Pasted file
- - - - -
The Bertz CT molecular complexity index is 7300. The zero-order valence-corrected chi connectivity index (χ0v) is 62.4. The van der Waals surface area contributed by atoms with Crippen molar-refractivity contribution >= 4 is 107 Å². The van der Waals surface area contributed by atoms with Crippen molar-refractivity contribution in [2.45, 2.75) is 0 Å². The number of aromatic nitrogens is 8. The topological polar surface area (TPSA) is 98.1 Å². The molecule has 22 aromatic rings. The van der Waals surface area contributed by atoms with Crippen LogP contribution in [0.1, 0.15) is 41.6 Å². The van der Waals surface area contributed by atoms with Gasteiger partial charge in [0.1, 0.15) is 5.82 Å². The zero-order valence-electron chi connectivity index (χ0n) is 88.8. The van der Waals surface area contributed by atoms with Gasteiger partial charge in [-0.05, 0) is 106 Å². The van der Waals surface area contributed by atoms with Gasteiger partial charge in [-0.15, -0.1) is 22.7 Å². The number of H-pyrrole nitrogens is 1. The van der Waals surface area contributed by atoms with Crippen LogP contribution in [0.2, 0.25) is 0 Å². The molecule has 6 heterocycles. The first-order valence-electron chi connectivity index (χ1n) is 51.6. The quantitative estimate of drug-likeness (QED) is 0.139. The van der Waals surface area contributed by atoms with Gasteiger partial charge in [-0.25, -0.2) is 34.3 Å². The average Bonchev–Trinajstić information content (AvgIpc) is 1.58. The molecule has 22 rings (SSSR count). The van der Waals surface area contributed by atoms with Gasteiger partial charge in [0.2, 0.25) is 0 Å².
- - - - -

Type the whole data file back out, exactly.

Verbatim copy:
The Bertz CT molecular complexity index is 7300. The zero-order valence-corrected chi connectivity index (χ0v) is 62.4. The van der Waals surface area contributed by atoms with Crippen molar-refractivity contribution >= 4 is 107 Å². The van der Waals surface area contributed by atoms with Crippen molar-refractivity contribution in [2.45, 2.75) is 0 Å². The number of aromatic nitrogens is 8. The topological polar surface area (TPSA) is 98.1 Å². The molecule has 22 aromatic rings. The van der Waals surface area contributed by atoms with Crippen LogP contribution in [0.1, 0.15) is 41.6 Å². The van der Waals surface area contributed by atoms with Gasteiger partial charge in [0.1, 0.15) is 5.82 Å². The zero-order valence-electron chi connectivity index (χ0n) is 88.8. The van der Waals surface area contributed by atoms with Gasteiger partial charge in [-0.05, 0) is 106 Å². The van der Waals surface area contributed by atoms with Gasteiger partial charge in [-0.15, -0.1) is 22.7 Å². The number of H-pyrrole nitrogens is 1. The van der Waals surface area contributed by atoms with Crippen LogP contribution in [0.2, 0.25) is 0 Å². The molecule has 6 heterocycles. The first-order valence-electron chi connectivity index (χ1n) is 51.6. The quantitative estimate of drug-likeness (QED) is 0.139. The van der Waals surface area contributed by atoms with Gasteiger partial charge in [-0.25, -0.2) is 34.3 Å². The average Bonchev–Trinajstić information content (AvgIpc) is 1.58. The molecule has 22 rings (SSSR count). The van der Waals surface area contributed by atoms with Gasteiger partial charge in [0.2, 0.25) is 0 Å².